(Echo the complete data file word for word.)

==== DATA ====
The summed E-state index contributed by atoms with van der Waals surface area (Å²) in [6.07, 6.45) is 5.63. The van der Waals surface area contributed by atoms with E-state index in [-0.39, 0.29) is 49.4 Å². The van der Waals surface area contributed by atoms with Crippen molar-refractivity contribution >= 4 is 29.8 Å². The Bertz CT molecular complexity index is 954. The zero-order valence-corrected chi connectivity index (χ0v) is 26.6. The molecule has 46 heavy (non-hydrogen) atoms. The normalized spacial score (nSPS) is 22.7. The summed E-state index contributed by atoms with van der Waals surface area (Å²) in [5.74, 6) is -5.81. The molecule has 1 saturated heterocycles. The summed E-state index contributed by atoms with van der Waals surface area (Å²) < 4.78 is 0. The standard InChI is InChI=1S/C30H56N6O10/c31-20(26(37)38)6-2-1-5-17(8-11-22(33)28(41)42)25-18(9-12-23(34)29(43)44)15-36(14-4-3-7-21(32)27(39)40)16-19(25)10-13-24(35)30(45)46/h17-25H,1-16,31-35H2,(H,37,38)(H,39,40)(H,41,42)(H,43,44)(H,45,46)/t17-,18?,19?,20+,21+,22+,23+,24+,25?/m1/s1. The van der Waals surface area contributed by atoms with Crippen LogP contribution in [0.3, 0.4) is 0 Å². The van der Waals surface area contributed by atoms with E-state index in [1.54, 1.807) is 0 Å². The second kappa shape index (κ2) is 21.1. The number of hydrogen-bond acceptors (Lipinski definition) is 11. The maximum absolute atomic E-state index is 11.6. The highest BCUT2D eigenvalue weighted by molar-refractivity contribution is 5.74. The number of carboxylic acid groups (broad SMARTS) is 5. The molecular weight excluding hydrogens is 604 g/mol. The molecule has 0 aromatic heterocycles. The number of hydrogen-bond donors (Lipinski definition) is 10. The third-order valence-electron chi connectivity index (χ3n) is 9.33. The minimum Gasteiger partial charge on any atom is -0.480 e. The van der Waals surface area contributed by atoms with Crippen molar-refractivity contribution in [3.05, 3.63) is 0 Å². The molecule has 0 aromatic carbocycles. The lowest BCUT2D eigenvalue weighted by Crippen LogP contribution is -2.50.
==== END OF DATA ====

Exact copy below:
The summed E-state index contributed by atoms with van der Waals surface area (Å²) in [6.07, 6.45) is 5.63. The van der Waals surface area contributed by atoms with E-state index in [-0.39, 0.29) is 49.4 Å². The van der Waals surface area contributed by atoms with Crippen molar-refractivity contribution >= 4 is 29.8 Å². The Bertz CT molecular complexity index is 954. The zero-order valence-corrected chi connectivity index (χ0v) is 26.6. The molecule has 46 heavy (non-hydrogen) atoms. The normalized spacial score (nSPS) is 22.7. The summed E-state index contributed by atoms with van der Waals surface area (Å²) in [5.74, 6) is -5.81. The molecule has 1 saturated heterocycles. The summed E-state index contributed by atoms with van der Waals surface area (Å²) < 4.78 is 0. The standard InChI is InChI=1S/C30H56N6O10/c31-20(26(37)38)6-2-1-5-17(8-11-22(33)28(41)42)25-18(9-12-23(34)29(43)44)15-36(14-4-3-7-21(32)27(39)40)16-19(25)10-13-24(35)30(45)46/h17-25H,1-16,31-35H2,(H,37,38)(H,39,40)(H,41,42)(H,43,44)(H,45,46)/t17-,18?,19?,20+,21+,22+,23+,24+,25?/m1/s1. The van der Waals surface area contributed by atoms with Crippen LogP contribution in [0.3, 0.4) is 0 Å². The van der Waals surface area contributed by atoms with E-state index in [1.54, 1.807) is 0 Å². The second kappa shape index (κ2) is 21.1. The number of hydrogen-bond acceptors (Lipinski definition) is 11. The maximum absolute atomic E-state index is 11.6. The highest BCUT2D eigenvalue weighted by molar-refractivity contribution is 5.74. The number of carboxylic acid groups (broad SMARTS) is 5. The molecular weight excluding hydrogens is 604 g/mol. The molecule has 0 aromatic heterocycles. The number of hydrogen-bond donors (Lipinski definition) is 10. The third-order valence-electron chi connectivity index (χ3n) is 9.33. The minimum Gasteiger partial charge on any atom is -0.480 e. The van der Waals surface area contributed by atoms with Crippen molar-refractivity contribution in [3.05, 3.63) is 0 Å². The molecule has 0 aromatic carbocycles. The lowest BCUT2D eigenvalue weighted by Crippen LogP contribution is -2.50.